Pet presents can cost £30,000

Buy someone a pet for Christmas, and you could be lumbering them with a £30,000 bill.

Monday, 5th December 2016, 8:24 pm
Updated Tuesday, 6th December 2016, 12:40 pm
Billy Elliot from Wadars Animal Rescue with Saffron

The Herald & Gazette are teaming up with the animal rescue charity Wadars for a seasonal appeal, which calls for an end to pets being given as gifts.

Wadars rehomes animals in the Worthing, Shoreham and Littlehampton areas, along with Storrington, Ashington and Steyning.

Tracy Cadman, operations manager for Wadars, said: “While appealing to people not to give pets as presents isn’t anything new, it is a serious plea, and well-meaning people giving a relative or loved one a pet can actually be landing them with huge costs over the lifetime of the animal.

“When anyone takes on a pet they need to be fully aware of just how much it could cost them. The initial cost of the animal is often just the tip of the iceberg.”

In January 2016 Wadars took in 36 companion animals for rehoming, which was a 24% increase on 2015 figures. Some of these were likely to have been as a result of unwanted Christmas presents.

Based on all of the above, according to previous calculations made by the PDSA, the cost of owning a dog can range from £16,000-£31,000 during its lifetime depending on its size, and for cats the figure reaches just over £17,000.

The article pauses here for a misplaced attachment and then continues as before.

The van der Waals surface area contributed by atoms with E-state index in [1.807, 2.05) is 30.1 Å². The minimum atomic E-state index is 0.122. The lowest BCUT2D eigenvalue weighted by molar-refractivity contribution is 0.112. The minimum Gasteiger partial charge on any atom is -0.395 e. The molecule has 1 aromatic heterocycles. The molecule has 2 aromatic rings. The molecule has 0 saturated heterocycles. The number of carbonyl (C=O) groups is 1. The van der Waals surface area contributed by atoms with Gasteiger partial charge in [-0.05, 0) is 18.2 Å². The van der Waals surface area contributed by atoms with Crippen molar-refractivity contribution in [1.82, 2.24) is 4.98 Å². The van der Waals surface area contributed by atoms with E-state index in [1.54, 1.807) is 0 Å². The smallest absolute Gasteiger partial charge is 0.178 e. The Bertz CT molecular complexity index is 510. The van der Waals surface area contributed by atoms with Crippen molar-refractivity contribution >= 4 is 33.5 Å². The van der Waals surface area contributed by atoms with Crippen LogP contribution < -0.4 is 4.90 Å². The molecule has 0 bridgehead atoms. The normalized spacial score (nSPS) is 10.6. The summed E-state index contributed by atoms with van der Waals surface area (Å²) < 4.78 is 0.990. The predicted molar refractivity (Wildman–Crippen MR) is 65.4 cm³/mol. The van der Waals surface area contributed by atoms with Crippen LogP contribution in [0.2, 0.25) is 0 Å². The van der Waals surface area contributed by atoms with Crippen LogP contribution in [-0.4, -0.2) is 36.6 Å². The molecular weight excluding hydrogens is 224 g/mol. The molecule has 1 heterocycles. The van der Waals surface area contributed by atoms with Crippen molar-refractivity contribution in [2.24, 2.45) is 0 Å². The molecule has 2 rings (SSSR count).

Tracy said that potential owners need to consider the list of expenses before committing to getting a pet. These include annual vaccinations, neutering, microchipping, which for dogs is a legal requirement; regular worming treatment; flea treatment on a monthly basis; kennelling or cattery fees when the owners go away on holiday or have to go away unexpectedly; food, cat litter, toys and pet insurance.

These costs are something that the charity also has to consider, as with the case with rescue dog Saffron, which has been in its care for almost a year and has cost Wadars £3,000 to care for.

Tracy said: “Saffron originally came from Romania and was brought over to the UK by some people who were then unable to keep her.

“We are currently looking for an experienced person to foster Saffron until a permanent home can be found for her.

Also, while we definitely don’t have time limits on the animals in our care, if anyone would like to make a donation towards Saffron’s keep then we would love to hear from them.”

Based in Worthing, Wadars Animal Rescue has been providing care and protection for animals of all kinds since 1969.

At any one time the team has around 50 dogs, cats, and other pets in its care that are looking for new homes.

Anyone interested in adopting a pet in the New Year should contact Wadars on 01903 247111 and speak to a member of the team.

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